So what can you do?
Get your leadership team together and assess where you are on the foundation of value using these questions in the five areas:
Vision – Have we defined a vision so clear that everyone understands and can explain how they fit into making the vision a reality? Have our leaders internalized the vision as a guide for decision making?
Align – Have our leaders integrated the language and stories of our vision into their everyday leadership so that everyone in the organization understands and can explain how they fit into making the vision a reality? Have our leaders aligned metrics and priorities with the vision so that everyone in the organization is putting energy and effort toward the right things?
Listen – Have our leaders integrated high impact listening into their everyday leadership so that there’s a high level of trust in the organization, and so that team members feel heard, while also owning decisions and problems in their span of control?
Uplift – Have our leaders integrated reinforcing feedback into their everyday people interactions so that team members feel valued, while also quickly adopting needed and helpful behaviors?
Enable – Have our leaders identified and dismantled old beliefs, behaviors, and systems that are not aligned with our vision, while also establishing core foundational elements that have enabled team members to engage in business improvement?
If you want help getting more clarity about your organization’s foundation for value, then let’s talk. If you want help integrating Lean thinking into your management team’s everyday leadership, then let’s talk. Head over to processplusresults.com and click on the “Schedule a Call” button.
All right, let’s summarize today’s main points. Here are your quick takeaways.
In 2020, we learned some hard lessons that leave us knowing we must create the capability to generate organizational agility, to change behaviors quickly, and to lead through heightened emotions. Lean provides a roadmap to organizational agility, but we can’t just add it on as another implementation project. We must integrate it into our everyday.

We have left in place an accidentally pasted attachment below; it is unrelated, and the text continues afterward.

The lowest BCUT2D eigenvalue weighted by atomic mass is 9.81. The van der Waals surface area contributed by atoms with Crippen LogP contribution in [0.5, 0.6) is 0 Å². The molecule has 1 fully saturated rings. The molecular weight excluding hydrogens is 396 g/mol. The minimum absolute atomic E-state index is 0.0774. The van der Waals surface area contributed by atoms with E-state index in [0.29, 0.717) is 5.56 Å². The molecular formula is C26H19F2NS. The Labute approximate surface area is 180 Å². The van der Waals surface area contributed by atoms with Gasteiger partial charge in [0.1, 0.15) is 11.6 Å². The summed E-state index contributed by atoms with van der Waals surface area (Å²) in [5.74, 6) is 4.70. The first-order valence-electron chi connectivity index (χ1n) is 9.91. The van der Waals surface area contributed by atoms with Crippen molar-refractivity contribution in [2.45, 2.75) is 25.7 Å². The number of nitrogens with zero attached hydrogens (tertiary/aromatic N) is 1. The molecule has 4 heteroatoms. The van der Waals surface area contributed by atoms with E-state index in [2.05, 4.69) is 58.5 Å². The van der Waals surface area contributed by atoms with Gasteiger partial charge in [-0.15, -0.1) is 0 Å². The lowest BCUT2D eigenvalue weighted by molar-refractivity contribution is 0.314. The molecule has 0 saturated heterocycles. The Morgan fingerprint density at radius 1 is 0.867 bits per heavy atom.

The SERVE in our integration framework provides that model. We want to set the foundation for value, expand lean thinking and working, remedy resistance and poor performance, vest ownership and decision making, and embed people development and improvement.
Now, that’s a journey. That’s a journey. The mistake I see organizations making is they skip over or they gloss over, or they don’t fully execute the “set the foundation for value” step, and this causes them to stall. It’s a little bit of a hamster wheel, maybe it’s two years or three years or five years or eight years into that Lean journey. This problem is magnified by current events because emotions are heightened, and we all have to move faster, we have to change and respond faster. The countermeasure is for you and your leadership team to go back and check you’re standing on the foundation for value. The foundation for value. When we set a foundation for value, we do these five things:
- We enVision
- We Align
- We Listen
- We Uplift
- We Enable
And finally, I provided you five questions that you and your leadership team can discuss together to get started on your foundation for value. If you get stuck along the way, or if you want a guide to the process, or if you just want to explore what it might look like to work together, head on over to processplusresults.com and click on the “Schedule a Call” button. We’ll hop on the phone for 40 minutes, and you will leave the call with greater clarity. Thanks for listening.
I hope you enjoyed this bonus episode. If you know someone that needs to hear this message, then please share this episode with them. You can find the episode along with visual aids showing the frameworks discussed at processplusresults.com/podcast/bonusoctober, that’s www.processplusresults.com/podcast/bonusoctober